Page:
In a similar study, known as the Carolina Abecedarian Project, researchers from the Frank Porter Graham Child Development Institute at the University of North Carolina at Chapel Hill studied children randomly assigned to an early education intervention group and a control group. Children in the intervention group partook in an individualized curriculum, emphasizing language. The study showed that children in the intervention group scored higher in cognitive tests from toddler stages through age 21, displayed higher, long-term academic achievement in reading and math, were more likely to attend a four-year college, and were older upon entering parenthood.
For Mississippi, the delay is a complicated matter. The Mississippi Low Income Child Care Initiative keeps a watchful eye on the political developments regarding early childhood education in the state. Burnett says that several elements keep Mississippi developing slowly. Looming upfront expenses and delayed returns deter legislators, she says, adding that the state's political structure does not allow for ease of long-term planning. Also, many private preschools and childcare facilities already exist. Legislators are concerned with how statewide action could potentially affect the private sector and address regulations on private centers. Public opinion regarding funding leaves the state divided as well, she says.
The Mississippi Center for Education Innovation Early Childhood Study polled 1,000 registered Mississippi voters in 2010 and found that 59 percent of them believe that parents are either primarily or secondarily responsible for funding of early childhood education. Thirty-four percent say parents are primarily responsible, compared to 31 percent state government and 12 percent federal government. Burnett says this mindset sways citizens from the ideas of state funding and public options, especially to assist low-income families.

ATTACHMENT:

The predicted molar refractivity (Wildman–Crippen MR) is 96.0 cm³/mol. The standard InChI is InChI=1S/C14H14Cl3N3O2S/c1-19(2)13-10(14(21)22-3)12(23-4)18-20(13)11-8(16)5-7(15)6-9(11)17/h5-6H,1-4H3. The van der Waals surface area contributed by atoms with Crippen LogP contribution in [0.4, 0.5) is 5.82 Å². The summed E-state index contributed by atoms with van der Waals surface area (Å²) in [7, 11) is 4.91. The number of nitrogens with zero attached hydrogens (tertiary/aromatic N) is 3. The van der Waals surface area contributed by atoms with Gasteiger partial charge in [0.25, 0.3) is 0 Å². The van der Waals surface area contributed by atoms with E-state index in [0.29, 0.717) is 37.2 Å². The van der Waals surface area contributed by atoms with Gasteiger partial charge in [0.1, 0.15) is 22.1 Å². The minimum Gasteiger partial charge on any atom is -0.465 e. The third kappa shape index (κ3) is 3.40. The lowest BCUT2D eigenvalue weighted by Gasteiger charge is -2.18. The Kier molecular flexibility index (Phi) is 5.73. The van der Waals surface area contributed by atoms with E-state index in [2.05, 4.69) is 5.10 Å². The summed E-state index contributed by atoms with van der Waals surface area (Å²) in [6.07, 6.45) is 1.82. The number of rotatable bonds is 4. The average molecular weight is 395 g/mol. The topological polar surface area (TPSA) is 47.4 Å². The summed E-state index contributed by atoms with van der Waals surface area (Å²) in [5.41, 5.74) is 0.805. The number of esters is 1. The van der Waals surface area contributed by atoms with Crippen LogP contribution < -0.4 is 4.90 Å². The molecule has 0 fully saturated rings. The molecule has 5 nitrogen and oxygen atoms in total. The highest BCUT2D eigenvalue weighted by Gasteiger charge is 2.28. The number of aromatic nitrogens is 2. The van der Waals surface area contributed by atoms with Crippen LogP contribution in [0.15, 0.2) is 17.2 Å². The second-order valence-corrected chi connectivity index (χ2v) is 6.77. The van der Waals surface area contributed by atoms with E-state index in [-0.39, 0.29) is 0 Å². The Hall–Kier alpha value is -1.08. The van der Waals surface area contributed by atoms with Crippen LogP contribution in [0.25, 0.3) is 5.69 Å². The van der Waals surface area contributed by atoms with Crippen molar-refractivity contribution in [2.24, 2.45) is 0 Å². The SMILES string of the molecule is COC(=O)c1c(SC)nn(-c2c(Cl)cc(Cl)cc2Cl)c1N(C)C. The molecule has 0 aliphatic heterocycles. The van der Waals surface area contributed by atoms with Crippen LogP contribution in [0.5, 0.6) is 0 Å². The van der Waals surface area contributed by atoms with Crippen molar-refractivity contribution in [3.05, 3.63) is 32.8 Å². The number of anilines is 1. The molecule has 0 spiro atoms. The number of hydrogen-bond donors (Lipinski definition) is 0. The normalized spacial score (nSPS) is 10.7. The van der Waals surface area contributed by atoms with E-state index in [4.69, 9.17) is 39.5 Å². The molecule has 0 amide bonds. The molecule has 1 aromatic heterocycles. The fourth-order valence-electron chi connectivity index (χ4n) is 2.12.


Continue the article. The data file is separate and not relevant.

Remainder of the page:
The survey, however, also revealed hopeful statistics in favor of making early childhood education more widely available. Seventy-eight percent of voters polled said that they support the improvement of early education opportunities. Nearly 60 percent say that they would pay higher taxes to fund such opportunities.
Our Current Options
Mississippi currently offers subsidized early education options; however, they are small. Burnett recognizes that low-income parents can apply for the Mississippi Child Care Payment Plan, a federally funded, subsidized childcare program that allows families to freely choose childcare and assists in its expenses. Burnett, however, emphasizes that this program serves only around 10 percent of families that qualify.
Head Start programs provide some relief. Using grant money from the Federal Head Start Act, the Head Start Collaboration Office aids in creating free early learning programs and providing support for low-income children and their families in Mississippi. Hinds County currently has 16 centers. Head Start emphasizes school readiness and has its own statistics. According to the Mississippi Head Start Association, for every dollar invested in Head Start, the U.S. gains $7 to $9 in returns. Head Start, unfortunately, cannot possibly reach all children who qualify for the program on the allocated federal funding.
The Early Learning Collaborative Act of 2013 represents Mississippi's first state-funded pre-kindergarten program. The Legislature appropriated $3 million in funds for the program, which promotes voluntary pre-K programs in private childcare centers and public schools.
Gov. Phil Bryant in a press release last year the legislation would "provide more opportunities to support school readiness in young children and further my push for literacy improvements."
Mississippi First, an education-oriented, non-partisan, nonprofit organization that supports charter schools, says the act requires private centers to collaborate with Head Start programs and public pre-K programs and to be rated based on NIEER benchmarks, providing common standards, in order to receive funding.